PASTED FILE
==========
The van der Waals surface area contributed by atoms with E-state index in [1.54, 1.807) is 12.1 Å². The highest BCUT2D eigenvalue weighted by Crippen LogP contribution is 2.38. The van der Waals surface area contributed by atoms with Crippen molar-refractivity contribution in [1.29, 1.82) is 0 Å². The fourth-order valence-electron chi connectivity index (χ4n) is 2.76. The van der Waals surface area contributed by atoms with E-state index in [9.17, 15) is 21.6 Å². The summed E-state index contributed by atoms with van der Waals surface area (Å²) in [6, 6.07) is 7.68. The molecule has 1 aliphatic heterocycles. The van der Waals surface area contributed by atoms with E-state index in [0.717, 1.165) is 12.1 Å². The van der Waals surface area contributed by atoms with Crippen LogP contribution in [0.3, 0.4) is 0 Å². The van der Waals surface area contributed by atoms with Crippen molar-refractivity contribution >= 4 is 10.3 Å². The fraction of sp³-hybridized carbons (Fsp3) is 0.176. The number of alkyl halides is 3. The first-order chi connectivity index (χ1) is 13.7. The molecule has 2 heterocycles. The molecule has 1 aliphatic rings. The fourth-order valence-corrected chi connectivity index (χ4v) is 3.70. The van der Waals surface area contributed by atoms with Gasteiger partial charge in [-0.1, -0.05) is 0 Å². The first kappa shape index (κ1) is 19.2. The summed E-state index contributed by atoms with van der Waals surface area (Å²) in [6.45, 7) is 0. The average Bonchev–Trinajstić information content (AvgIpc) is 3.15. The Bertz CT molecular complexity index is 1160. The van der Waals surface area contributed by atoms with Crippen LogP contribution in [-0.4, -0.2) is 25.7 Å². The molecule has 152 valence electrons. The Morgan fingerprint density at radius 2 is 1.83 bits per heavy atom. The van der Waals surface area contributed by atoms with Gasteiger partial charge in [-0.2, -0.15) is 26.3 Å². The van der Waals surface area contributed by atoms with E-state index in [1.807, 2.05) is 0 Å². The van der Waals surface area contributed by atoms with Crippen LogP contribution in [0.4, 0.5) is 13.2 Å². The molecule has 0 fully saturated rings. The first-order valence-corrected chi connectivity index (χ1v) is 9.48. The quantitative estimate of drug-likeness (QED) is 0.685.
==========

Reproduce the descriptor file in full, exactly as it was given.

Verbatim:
The van der Waals surface area contributed by atoms with E-state index in [1.54, 1.807) is 12.1 Å². The highest BCUT2D eigenvalue weighted by Crippen LogP contribution is 2.38. The van der Waals surface area contributed by atoms with Crippen molar-refractivity contribution in [1.29, 1.82) is 0 Å². The fourth-order valence-electron chi connectivity index (χ4n) is 2.76. The van der Waals surface area contributed by atoms with E-state index in [9.17, 15) is 21.6 Å². The summed E-state index contributed by atoms with van der Waals surface area (Å²) in [6, 6.07) is 7.68. The molecule has 1 aliphatic heterocycles. The van der Waals surface area contributed by atoms with E-state index in [0.717, 1.165) is 12.1 Å². The van der Waals surface area contributed by atoms with Crippen LogP contribution in [0.3, 0.4) is 0 Å². The van der Waals surface area contributed by atoms with Crippen molar-refractivity contribution >= 4 is 10.3 Å². The fraction of sp³-hybridized carbons (Fsp3) is 0.176. The number of alkyl halides is 3. The first-order chi connectivity index (χ1) is 13.7. The molecule has 2 heterocycles. The molecule has 1 aliphatic rings. The fourth-order valence-corrected chi connectivity index (χ4v) is 3.70. The van der Waals surface area contributed by atoms with Gasteiger partial charge in [-0.1, -0.05) is 0 Å². The first kappa shape index (κ1) is 19.2. The summed E-state index contributed by atoms with van der Waals surface area (Å²) in [6.45, 7) is 0. The average Bonchev–Trinajstić information content (AvgIpc) is 3.15. The Bertz CT molecular complexity index is 1160. The van der Waals surface area contributed by atoms with Crippen LogP contribution in [-0.4, -0.2) is 25.7 Å². The molecule has 152 valence electrons. The Morgan fingerprint density at radius 2 is 1.83 bits per heavy atom. The van der Waals surface area contributed by atoms with Gasteiger partial charge in [-0.2, -0.15) is 26.3 Å². The van der Waals surface area contributed by atoms with E-state index in [1.807, 2.05) is 0 Å². The van der Waals surface area contributed by atoms with Crippen LogP contribution in [0.4, 0.5) is 13.2 Å². The molecule has 0 fully saturated rings. The first-order valence-corrected chi connectivity index (χ1v) is 9.48. The quantitative estimate of drug-likeness (QED) is 0.685.